Enhanced Snow and Precipitation Monitoring within Minnesota Portions of Watersheds Draining to Lake Superior
To make the best use of data, each month of snowfall was analyzed to a grid of values for the region. Those six monthly grids were then summed to form the pattern shown above. The formation of grids of snow was guided by the use of elevation and the distance to Lake Superior. In that way even in areas where data is still somewhat sparse the steep ‘gradient’ of snowfall values, up to about ˝ foot per mile, from shore to inland could be shown.
Data was provided by 46 Soil and Water Conservation District Observers plus about 20 National Weather Service and DNR observers.
The 'drift=' information at the top of each event map shows what factors fit the pattern of snowfall best for that event. Possible factors include elevation, distance from the Lake Superior shore, UTM X or Y (simple geographical location).
Snowfall deposition varies from the shore of Lake Superior to points inland. The pattern arises from both changes in the availability of moisture as well as from elevation changes. Lake Superior, largely ice free for most of most winters, supplies moisture to cold, dry air flowing across its surface. That moisture can be precipitated out when the air is recooled as it is lifted when it flows uphill as air crosses the shoreline.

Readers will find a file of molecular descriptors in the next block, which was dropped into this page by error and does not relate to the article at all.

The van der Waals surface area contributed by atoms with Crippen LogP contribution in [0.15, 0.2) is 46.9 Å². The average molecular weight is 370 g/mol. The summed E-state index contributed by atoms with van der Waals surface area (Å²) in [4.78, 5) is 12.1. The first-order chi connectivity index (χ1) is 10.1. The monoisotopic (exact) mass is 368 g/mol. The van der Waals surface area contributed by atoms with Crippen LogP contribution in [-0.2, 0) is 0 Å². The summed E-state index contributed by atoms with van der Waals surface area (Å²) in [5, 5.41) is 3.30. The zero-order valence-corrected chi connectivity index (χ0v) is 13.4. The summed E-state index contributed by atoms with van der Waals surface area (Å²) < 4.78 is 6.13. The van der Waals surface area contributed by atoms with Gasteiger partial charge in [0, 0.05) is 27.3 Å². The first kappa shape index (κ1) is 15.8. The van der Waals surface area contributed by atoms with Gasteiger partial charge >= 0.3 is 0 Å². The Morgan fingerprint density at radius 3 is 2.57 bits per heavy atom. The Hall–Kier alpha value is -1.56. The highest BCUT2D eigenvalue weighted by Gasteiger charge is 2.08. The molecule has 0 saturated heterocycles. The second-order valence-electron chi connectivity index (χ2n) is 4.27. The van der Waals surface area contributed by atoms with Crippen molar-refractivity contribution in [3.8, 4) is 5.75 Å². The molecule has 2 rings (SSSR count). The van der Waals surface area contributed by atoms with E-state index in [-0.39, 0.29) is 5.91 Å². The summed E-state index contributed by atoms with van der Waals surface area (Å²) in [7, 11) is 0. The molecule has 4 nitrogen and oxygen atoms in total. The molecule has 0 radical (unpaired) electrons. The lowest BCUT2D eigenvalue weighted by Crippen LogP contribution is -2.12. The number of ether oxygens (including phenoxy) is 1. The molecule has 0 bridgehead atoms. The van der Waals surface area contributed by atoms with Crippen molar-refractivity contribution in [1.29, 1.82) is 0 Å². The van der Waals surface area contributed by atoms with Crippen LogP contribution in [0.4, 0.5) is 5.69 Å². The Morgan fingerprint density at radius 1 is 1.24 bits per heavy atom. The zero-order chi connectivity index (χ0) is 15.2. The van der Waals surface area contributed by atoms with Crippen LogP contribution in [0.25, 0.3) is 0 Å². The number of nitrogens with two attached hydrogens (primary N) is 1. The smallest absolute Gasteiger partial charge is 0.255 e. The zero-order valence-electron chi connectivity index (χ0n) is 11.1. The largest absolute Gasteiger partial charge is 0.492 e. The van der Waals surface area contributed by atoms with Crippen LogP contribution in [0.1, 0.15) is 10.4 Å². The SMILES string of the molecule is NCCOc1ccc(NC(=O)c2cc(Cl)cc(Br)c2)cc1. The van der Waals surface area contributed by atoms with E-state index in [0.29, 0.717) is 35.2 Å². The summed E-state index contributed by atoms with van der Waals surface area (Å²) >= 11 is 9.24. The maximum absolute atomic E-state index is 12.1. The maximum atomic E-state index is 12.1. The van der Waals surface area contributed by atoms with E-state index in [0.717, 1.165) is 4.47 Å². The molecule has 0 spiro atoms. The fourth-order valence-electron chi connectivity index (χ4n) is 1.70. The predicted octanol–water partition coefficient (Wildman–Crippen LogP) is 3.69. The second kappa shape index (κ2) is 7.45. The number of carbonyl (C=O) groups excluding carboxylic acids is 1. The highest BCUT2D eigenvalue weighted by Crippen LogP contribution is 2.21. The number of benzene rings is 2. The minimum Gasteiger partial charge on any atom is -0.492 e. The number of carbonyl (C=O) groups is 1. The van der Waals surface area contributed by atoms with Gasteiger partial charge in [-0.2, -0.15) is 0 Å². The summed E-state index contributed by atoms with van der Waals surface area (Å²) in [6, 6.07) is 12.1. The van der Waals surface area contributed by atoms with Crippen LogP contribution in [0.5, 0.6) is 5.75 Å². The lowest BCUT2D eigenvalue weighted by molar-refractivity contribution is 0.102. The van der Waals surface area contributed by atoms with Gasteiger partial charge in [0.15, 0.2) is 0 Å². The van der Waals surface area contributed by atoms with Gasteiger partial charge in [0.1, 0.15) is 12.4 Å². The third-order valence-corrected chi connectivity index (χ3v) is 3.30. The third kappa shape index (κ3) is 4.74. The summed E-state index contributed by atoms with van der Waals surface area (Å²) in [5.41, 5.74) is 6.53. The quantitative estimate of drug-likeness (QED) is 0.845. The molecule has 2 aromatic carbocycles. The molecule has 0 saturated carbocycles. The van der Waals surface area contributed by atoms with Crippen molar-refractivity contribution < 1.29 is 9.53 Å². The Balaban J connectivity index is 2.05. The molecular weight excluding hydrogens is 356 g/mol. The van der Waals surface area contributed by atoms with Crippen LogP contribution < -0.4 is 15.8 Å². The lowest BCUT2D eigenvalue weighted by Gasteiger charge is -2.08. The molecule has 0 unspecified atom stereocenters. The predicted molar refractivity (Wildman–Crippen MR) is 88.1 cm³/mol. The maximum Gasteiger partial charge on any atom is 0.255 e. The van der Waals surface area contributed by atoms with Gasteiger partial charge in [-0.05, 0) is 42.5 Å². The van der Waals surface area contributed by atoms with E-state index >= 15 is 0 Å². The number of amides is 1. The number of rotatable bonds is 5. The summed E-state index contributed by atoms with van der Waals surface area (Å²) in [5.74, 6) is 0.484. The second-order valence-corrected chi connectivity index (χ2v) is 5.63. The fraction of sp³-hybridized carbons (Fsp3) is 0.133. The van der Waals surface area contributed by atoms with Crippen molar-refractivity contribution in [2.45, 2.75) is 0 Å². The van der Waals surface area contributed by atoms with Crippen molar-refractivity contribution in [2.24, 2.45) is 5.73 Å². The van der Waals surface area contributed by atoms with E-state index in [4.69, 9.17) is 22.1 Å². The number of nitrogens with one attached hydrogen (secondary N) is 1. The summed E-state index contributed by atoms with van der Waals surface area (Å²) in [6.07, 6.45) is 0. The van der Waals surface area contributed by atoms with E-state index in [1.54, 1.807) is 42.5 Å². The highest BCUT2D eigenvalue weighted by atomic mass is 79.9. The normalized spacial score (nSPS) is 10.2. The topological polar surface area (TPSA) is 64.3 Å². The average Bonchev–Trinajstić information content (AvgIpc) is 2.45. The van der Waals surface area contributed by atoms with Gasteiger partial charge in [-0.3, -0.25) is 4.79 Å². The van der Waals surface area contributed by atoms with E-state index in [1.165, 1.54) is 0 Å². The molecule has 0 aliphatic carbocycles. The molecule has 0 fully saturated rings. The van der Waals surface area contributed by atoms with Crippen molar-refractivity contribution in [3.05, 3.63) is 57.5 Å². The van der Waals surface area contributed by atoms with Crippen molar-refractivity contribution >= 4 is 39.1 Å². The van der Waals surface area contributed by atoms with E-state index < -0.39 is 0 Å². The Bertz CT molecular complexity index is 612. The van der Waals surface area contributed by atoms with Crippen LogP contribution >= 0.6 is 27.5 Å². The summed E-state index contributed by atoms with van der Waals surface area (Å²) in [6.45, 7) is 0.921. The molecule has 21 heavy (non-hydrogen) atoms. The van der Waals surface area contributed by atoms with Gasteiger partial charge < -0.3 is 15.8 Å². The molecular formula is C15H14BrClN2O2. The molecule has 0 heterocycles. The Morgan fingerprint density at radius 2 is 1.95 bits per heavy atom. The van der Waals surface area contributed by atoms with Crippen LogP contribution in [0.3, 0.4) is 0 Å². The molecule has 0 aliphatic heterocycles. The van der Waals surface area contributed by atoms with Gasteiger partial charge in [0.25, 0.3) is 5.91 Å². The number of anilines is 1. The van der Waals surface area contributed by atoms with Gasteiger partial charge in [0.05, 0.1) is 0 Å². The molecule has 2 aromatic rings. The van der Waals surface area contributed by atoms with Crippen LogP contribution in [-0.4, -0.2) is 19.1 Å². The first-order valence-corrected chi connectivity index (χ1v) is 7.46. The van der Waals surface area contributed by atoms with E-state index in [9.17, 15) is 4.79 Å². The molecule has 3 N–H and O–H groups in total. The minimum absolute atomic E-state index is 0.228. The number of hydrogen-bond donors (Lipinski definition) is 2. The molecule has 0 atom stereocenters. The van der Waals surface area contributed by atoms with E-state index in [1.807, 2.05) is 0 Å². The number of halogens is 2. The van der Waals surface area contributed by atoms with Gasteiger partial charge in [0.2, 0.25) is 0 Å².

The pink curve in the graph above shows a highly idealized ‘average’ elevation (in kilometers) of the Duluth to Canada portion of the Lake Superior ‘highlands’ as distance from the shore increases. The blue dots, representing individual observers, show the average fraction of the event maximum snowfalls. The green line is a type of running average of the individual observer values. An overall peak occurs approximately 8-10 kilometers inland. The location of that snowfall peak near the elevation peak but still on the upslope side is what was expected.
, DNR - Waters, 2004-5
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